Prior to cutting the volume, however, the image can be preprocessed to distinguish the colon from other structures in the image. High accuracy of algorithms is crucial for successful nodule detection, and preprocessing generally reduces the complexity of the domain of the function to be estimated. Preprocessing is generally more effective when it is based on known characteristics of what is being imaged. Preprocessing algorithms are well known in the art, and include techniques such as smoothing, morphological and regularization. In CT images, a simple threshold would be enough to differentiate between lumen and tissue, but further preprocessing would be needed to eliminate other boundaries, such as external air, lung, small intestine, etc.
Referring now to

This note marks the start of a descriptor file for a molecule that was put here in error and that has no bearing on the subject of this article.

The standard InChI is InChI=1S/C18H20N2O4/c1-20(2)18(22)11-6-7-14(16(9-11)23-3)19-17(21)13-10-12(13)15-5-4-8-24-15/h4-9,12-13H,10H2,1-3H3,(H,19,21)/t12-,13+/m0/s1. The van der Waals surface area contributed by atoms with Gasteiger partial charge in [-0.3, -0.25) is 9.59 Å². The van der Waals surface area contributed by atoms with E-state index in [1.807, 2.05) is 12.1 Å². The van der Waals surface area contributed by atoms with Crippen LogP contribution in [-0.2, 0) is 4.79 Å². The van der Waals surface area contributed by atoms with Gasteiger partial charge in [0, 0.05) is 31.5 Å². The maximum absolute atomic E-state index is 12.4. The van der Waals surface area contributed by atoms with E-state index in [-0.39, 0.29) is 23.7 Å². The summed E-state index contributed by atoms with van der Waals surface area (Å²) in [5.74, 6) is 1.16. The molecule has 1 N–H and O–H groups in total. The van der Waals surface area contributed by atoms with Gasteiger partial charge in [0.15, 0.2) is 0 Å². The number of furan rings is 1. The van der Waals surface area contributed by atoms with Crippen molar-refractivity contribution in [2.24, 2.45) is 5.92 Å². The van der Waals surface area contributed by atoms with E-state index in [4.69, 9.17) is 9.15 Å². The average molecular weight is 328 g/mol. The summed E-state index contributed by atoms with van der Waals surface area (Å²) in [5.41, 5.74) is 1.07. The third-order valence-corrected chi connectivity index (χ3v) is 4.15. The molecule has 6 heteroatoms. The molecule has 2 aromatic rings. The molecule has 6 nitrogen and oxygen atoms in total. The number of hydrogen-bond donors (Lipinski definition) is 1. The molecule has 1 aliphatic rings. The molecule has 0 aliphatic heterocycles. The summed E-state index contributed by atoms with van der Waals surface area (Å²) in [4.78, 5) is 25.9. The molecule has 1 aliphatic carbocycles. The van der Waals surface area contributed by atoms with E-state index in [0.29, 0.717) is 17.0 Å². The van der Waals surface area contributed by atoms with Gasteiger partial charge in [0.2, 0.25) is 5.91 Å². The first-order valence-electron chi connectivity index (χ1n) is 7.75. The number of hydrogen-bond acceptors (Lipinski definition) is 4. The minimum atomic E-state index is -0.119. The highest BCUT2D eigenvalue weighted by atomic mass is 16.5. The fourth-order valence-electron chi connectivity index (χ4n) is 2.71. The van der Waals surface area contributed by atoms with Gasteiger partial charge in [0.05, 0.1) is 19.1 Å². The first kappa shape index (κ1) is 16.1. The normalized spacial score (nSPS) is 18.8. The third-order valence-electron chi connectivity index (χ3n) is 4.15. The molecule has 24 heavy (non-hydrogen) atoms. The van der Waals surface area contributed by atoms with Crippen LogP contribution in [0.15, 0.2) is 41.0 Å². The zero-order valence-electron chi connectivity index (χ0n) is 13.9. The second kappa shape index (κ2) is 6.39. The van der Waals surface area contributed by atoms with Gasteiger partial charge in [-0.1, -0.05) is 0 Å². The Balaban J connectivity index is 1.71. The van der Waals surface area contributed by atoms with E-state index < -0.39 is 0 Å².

In each of these planes, at step 102, one then examines the trace of the volume, which is the value of the volume in the plane. Since the image has most likely been preprocessed to distinguish the colon from the background, one is interested in the trace where the cutting plane intersects the colon. A small and round trace is likely to be part of a polyp, since there are not other small round structures in the colon wall. In an image that has a typical dimension of about 512 voxels per dimension, a small trace would be about two orders of magnitude smaller, or about 3 voxels per dimension. Therefore, the appearance of traces defining small and round regions in a set of cutting planes about a voxel is indicative of a polyp. In examining the trace, every voxel is considered exactly once per plane. For each set of plane orientations, there is exactly the correct number of planes so that every voxel in a neighborhood of the central voxel is considered. The preferred choice of plane orientation ensures that all voxels that might be in a polyp are included in one of the cutting planes centered on the central voxel. With other, non-integer, plane orientations, it might be possible have voxels be in a polyp but not be included in any of the cutting planes. Those points in a small, round region defined by the trace can be marked as positive at step 103 after a given plane with a given orientation has been completed for each voxel. Thus, each voxel has a chance to be picked up as a polyp for every plane orientation. If there are 13 plane orientations, each voxel will be cut through by 13 planes, and has 13 chances to become a positive. At the end, a voxel is positive if it has been found positive at any orientation. It is a binary “or” of all plane results. After each voxel has been cut by each of the planes in the set of cutting planes, those points that remain unmarked are discarded, at step 104, from further analysis.